As a member of the majority along with the content creators, I wasn't prompted to think about racism much. If the realization emerges into consciousness (as it should, if you seek an education), then the signals all around immediately tell us white males to turn around, deny, make yourself feel better. It’s better than it used to be! You’re not a racist! YOU’RE A GOOD PERSON!

Well, as a marketing professional and a parent, I get it now. It is really convenient to keep certain truths hidden from donors and young people. Parents are supposed to protect kids’ “innocence,” which can either mean don’t talk about corruption and evil or just don’t say the words “penis” and “vagina.” It’s how every parent feels, wanting to create comfort and safety and magic but knowing it’s not all real.

The urge to flatter yourself: it’s deep in the heart of the human psyche, visible in our so-called monomyth and the very backbone of the stories told all over the world for thousands of years. It may have been an evolutionary advantage to create a culture based on a myth of your superiority to others, motivating generations to live up to a glorious legacy, and conquer inferior foreigners and exploit their labor.

The curious thing that’s happened in the modern world is that tribes now strive to unite vast numbers of people. The idea that humanity is equal is just a few hundred years old in the west, and has yet to be fully put into practice. And so our myth in the liberal west is in an awkward position. We simultaneously say we accept everyone, and that we are superior to everyone else.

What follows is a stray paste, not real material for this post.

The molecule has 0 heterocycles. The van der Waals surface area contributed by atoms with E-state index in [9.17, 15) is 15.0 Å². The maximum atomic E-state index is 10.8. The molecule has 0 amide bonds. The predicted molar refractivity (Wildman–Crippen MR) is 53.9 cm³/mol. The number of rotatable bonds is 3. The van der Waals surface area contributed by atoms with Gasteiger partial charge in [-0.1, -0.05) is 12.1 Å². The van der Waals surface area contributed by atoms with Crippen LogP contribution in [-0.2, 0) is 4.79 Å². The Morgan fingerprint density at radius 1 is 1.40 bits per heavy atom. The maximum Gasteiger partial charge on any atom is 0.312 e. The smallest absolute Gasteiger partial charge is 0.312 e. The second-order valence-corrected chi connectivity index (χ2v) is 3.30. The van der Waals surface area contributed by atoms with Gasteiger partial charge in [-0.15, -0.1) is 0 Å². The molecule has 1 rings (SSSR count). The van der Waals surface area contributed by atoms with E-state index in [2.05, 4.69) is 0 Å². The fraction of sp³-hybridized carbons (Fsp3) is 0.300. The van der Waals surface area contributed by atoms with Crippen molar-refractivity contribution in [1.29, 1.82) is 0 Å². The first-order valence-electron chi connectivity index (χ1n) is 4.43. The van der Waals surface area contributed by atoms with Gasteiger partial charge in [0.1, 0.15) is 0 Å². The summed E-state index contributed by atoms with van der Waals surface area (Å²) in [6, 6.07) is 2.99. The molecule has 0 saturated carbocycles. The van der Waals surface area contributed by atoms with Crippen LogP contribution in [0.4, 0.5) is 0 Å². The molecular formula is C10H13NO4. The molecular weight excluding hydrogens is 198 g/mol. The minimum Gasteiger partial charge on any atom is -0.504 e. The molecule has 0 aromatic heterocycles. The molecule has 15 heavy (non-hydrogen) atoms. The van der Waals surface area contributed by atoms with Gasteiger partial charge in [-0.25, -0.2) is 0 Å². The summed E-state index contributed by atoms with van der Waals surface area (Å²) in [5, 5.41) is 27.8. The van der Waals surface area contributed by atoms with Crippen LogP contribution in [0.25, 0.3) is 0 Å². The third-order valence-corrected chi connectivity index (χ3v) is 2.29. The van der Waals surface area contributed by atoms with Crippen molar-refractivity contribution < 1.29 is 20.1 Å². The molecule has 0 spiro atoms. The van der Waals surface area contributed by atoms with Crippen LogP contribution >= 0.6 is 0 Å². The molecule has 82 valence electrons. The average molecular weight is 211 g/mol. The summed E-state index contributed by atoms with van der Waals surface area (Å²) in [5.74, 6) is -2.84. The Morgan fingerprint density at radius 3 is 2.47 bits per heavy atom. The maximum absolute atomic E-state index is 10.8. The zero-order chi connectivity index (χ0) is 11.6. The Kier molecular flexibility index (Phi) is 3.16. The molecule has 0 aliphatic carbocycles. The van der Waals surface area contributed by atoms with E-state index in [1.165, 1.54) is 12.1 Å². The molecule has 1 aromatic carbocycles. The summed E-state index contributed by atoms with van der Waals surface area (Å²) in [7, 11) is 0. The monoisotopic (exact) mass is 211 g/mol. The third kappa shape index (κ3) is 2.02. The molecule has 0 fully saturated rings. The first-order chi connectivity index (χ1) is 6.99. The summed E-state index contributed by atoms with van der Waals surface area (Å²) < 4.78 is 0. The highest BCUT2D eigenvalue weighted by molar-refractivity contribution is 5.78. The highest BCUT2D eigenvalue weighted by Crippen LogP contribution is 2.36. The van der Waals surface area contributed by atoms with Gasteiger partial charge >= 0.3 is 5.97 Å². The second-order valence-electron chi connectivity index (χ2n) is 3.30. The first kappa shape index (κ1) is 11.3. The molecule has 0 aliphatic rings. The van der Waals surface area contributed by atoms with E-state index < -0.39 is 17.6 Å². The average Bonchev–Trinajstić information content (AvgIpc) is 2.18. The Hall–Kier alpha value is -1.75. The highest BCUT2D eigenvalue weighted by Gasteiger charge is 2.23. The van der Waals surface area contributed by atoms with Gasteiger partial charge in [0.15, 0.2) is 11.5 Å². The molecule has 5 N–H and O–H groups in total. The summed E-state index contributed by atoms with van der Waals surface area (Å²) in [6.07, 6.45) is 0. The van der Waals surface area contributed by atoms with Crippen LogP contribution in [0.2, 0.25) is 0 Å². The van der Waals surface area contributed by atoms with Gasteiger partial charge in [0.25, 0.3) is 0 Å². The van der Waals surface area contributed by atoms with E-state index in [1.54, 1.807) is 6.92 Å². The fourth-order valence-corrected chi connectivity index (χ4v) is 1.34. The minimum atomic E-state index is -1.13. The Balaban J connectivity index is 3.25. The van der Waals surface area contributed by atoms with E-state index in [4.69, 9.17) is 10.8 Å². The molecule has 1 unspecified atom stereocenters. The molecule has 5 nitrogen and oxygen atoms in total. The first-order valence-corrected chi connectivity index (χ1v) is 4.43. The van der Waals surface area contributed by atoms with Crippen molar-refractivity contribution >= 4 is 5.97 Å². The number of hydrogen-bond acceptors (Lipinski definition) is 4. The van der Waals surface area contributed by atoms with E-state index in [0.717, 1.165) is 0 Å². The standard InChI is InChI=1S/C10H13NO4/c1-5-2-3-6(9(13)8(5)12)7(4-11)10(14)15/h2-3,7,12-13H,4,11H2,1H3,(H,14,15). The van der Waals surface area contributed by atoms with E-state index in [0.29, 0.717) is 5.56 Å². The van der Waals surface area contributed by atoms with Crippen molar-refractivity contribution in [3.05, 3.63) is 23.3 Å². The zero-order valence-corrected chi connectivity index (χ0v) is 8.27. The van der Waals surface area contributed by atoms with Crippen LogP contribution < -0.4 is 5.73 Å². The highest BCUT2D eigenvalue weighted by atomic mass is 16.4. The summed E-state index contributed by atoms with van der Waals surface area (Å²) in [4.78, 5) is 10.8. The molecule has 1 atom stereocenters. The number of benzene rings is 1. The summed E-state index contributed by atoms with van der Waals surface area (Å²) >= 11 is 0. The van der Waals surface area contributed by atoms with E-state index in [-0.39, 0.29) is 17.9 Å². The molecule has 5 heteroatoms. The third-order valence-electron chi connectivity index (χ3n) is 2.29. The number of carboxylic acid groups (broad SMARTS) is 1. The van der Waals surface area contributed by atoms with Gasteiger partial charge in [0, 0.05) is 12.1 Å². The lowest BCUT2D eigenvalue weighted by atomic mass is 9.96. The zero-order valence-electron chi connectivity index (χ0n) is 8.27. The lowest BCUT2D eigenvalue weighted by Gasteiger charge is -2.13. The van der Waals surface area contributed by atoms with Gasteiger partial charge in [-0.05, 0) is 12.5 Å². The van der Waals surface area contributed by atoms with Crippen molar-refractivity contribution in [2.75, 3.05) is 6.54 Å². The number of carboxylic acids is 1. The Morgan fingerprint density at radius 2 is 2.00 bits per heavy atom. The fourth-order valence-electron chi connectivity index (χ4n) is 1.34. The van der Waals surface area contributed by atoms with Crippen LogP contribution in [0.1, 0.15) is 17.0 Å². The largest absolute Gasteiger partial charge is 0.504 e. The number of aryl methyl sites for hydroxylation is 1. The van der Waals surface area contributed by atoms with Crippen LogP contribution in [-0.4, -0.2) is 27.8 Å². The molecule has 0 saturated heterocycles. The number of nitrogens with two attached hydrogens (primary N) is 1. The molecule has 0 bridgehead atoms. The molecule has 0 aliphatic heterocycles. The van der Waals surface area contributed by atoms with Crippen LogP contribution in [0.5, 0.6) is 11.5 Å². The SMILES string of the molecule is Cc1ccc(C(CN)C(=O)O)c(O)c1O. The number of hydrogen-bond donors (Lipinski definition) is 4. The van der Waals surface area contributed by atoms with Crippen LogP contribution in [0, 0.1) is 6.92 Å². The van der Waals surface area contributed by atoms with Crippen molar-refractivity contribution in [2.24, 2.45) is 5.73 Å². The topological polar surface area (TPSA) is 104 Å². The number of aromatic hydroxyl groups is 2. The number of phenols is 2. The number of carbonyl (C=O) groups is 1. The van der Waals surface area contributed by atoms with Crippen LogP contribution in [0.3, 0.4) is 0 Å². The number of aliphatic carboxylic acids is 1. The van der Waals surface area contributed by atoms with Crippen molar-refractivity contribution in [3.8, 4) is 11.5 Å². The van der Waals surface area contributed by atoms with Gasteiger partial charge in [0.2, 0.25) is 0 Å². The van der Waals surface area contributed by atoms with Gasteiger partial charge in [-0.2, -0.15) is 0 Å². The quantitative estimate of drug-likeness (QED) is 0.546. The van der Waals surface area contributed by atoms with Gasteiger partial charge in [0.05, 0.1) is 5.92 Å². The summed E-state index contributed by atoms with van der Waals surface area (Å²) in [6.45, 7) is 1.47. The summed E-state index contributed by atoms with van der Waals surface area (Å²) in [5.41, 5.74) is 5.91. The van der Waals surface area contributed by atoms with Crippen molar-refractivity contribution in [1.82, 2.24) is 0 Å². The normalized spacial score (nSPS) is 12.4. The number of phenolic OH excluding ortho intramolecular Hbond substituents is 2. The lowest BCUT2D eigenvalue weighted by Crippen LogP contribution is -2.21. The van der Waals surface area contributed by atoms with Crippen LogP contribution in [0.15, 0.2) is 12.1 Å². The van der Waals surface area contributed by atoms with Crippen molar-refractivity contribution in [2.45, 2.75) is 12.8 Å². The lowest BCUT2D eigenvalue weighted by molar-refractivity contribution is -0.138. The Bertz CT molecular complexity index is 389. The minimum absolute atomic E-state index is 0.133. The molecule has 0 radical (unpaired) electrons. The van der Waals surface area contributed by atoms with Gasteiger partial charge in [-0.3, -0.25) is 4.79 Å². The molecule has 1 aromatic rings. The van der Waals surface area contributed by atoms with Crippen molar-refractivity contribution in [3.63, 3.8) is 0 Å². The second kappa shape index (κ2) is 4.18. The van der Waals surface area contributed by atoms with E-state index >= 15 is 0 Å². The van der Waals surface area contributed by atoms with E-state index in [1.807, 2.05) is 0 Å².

But it’s that very narrative that is the last battle we have to fight. We must release the need to be a good person, to be affiliated with the forces of good, to justify our actions and our history. 

Our illusions, including the holiday ones, prop up so much that we value in our lives—our wealth, our leisure. But they also enable so much that destroys things just out of our view, from the stability of our neighbors’ families to the livability of our planet. When we stay silent, the consequences are more than hypocrisy. Industrialized inequality isn’t a faraway problem; it pollutes our very air and water.

We will have to stop lying about the one important thing that everybody lies about: that we are independent of each other.

Friday, November 27, 2015

White Lies We Tell Our Children [VIDEO]

The holiday season is full of magic! But magic, of course, means deception. Are we deceiving ourselves?

My latest train of thought on the TEDx stage led me to some tough questions about my responsibilities as a father--specifically, as a father of white children in a racist society.

Let me know what you think.

Sunday, February 22, 2015

How Are Fathers Being Portrayed In Movies? [VIDEO]

A couple things I didn't know until recently:
  • Pope Francis gives a speech every Wednesday morning. He devoted a few recent talks to the topic of fatherhood. 
  • There's an Internet news show for Catholics called EWTN News Nightly. EWTN stands for Eternal World Television Network.
  • The producers of this show will email a Jewish-raised, atheist non-expert to be interviewed on the show, if said non-expert has been filmed giving a speech with the word "TED" on a sign behind him in which he mentioned being a dad.
Hence, I have now offered my views on recent portrayals of fathers in movies to folks who want their news to connect back to their church affiliation.